Tuesday, May 3, 2011

How change happens

The law firm of King and Spalding has withdrawn from defending the Defense of Marriage Act (DOMA) in court. The elite firm had been hired by the U.S. House of Representatives after the Obama administration announced that it considers DOMA to be unconstitutional and will no longer defend it. Shortly after taking the case, King and Spalding had a change of heart and claimed that its engagement had been improperly vetted by internal review.

The Economist has an interesting spin on the significance of King and Spalding's rejection of the case. I think they put it nicely:
This is the way social justice happens. Not with a bang, but with white-shoe law firms becoming uncomfortable taking certain kinds of cases.

I've noticed a change recently on the large LDS blogs I read. Virtually no one defends the LDS Church's position against civil recognition for gay families anymore. Virtually no one tries to justify the Church's blanket condemnation of committed same-sex relationships anymore. There's been a huge change since Prop. 8 several years ago, when you would find bloggers on the large LDS blogs standing up for the Church on this issue. That's all gone now.

To paraphrase The Economist: This is how social justice happens. Not with a bang, but with well-educated Mormon bloggers becoming uncomfortable taking certain stands on social issues.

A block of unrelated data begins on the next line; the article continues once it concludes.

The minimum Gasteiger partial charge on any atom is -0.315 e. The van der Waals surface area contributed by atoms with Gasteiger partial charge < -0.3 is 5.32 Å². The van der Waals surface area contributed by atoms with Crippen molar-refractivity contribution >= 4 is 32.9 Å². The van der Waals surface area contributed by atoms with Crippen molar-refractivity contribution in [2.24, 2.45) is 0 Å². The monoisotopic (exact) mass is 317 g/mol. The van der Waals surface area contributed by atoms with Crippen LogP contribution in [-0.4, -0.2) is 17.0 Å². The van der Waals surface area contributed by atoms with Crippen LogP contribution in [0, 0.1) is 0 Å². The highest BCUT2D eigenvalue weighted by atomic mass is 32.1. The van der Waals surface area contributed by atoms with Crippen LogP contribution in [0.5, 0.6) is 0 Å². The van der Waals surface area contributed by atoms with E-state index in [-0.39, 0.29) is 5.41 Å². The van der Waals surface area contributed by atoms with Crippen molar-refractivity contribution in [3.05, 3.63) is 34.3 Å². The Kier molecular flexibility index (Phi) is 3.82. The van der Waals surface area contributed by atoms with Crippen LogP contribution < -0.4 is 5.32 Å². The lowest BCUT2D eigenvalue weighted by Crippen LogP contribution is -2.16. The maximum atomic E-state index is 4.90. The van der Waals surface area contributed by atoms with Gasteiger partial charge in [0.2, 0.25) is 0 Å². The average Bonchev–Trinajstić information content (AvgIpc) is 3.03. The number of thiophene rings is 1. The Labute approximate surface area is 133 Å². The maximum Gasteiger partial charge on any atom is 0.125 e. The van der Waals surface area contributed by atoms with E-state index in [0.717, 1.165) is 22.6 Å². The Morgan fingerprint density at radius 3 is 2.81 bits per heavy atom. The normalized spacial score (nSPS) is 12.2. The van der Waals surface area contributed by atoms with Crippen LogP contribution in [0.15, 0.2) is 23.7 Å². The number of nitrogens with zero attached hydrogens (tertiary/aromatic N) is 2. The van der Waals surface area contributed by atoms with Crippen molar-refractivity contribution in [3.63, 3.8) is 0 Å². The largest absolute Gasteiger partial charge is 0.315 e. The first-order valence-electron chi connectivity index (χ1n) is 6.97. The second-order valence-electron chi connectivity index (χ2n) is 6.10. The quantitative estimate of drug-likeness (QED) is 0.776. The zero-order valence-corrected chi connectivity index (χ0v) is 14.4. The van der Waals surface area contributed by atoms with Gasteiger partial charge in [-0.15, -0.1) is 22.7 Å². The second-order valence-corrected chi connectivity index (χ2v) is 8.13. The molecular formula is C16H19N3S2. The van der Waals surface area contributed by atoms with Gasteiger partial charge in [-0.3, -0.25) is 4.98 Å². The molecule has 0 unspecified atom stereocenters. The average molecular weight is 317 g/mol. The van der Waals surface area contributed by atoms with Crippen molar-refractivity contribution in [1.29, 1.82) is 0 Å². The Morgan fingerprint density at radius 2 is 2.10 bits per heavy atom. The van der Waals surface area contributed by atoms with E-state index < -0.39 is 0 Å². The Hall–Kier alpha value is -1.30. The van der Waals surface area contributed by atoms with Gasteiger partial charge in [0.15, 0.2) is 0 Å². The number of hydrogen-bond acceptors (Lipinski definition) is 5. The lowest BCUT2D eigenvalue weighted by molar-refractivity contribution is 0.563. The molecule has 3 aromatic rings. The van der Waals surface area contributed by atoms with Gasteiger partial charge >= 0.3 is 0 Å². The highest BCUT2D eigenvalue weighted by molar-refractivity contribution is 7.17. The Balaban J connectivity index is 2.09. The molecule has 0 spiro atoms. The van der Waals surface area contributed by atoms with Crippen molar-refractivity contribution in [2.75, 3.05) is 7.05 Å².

Anonymous said...

Will be interesting to see how similar themes play out with the Supreme Court review of Prop 8. A few years ago a book about the Supreme Court suggested that openly gay clerks were a major factor in the overturning of anti-sodomy laws. They weren't vocal advocates, they were just there; how can you turn against someone you work with every day?

MoHoHawaii said...

Hi Santorio,

I think this is really true. It's hard to turn against someone you see every day. This is probably what's going on with the better-educated Mormon bloggers. They know gay people.

Pablo said...

Amen to the post and the comments above. The arc continues to bend toward justice.

MoHoHawaii said...

Hi Pablo,

Thanks for the comment.